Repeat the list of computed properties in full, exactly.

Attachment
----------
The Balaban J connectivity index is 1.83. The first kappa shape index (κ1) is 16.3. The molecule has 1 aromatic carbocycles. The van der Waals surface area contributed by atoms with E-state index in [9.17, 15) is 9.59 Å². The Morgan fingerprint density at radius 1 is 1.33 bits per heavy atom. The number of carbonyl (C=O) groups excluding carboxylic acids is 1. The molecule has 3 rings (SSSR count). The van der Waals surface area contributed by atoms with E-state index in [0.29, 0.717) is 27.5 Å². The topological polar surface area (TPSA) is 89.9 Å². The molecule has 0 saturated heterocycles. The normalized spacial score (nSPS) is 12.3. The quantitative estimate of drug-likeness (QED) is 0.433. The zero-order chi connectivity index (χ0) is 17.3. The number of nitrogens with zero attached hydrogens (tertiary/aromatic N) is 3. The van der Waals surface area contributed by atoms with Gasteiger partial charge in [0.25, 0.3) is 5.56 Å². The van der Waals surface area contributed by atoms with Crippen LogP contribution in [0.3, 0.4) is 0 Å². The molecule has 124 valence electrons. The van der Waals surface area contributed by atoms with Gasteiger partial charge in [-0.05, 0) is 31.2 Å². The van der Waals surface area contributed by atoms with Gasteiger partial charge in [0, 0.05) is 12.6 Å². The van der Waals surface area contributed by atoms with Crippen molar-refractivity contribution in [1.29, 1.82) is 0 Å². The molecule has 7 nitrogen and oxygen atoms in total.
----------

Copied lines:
The Balaban J connectivity index is 1.83. The first kappa shape index (κ1) is 16.3. The molecule has 1 aromatic carbocycles. The van der Waals surface area contributed by atoms with E-state index in [9.17, 15) is 9.59 Å². The Morgan fingerprint density at radius 1 is 1.33 bits per heavy atom. The number of carbonyl (C=O) groups excluding carboxylic acids is 1. The molecule has 3 rings (SSSR count). The van der Waals surface area contributed by atoms with E-state index in [0.29, 0.717) is 27.5 Å². The topological polar surface area (TPSA) is 89.9 Å². The molecule has 0 saturated heterocycles. The normalized spacial score (nSPS) is 12.3. The quantitative estimate of drug-likeness (QED) is 0.433. The zero-order chi connectivity index (χ0) is 17.3. The number of nitrogens with zero attached hydrogens (tertiary/aromatic N) is 3. The van der Waals surface area contributed by atoms with Gasteiger partial charge in [0.25, 0.3) is 5.56 Å². The van der Waals surface area contributed by atoms with Crippen LogP contribution in [0.3, 0.4) is 0 Å². The molecule has 124 valence electrons. The van der Waals surface area contributed by atoms with Gasteiger partial charge in [-0.05, 0) is 31.2 Å². The van der Waals surface area contributed by atoms with Gasteiger partial charge in [0, 0.05) is 12.6 Å². The van der Waals surface area contributed by atoms with Crippen molar-refractivity contribution in [1.29, 1.82) is 0 Å². The molecule has 7 nitrogen and oxygen atoms in total.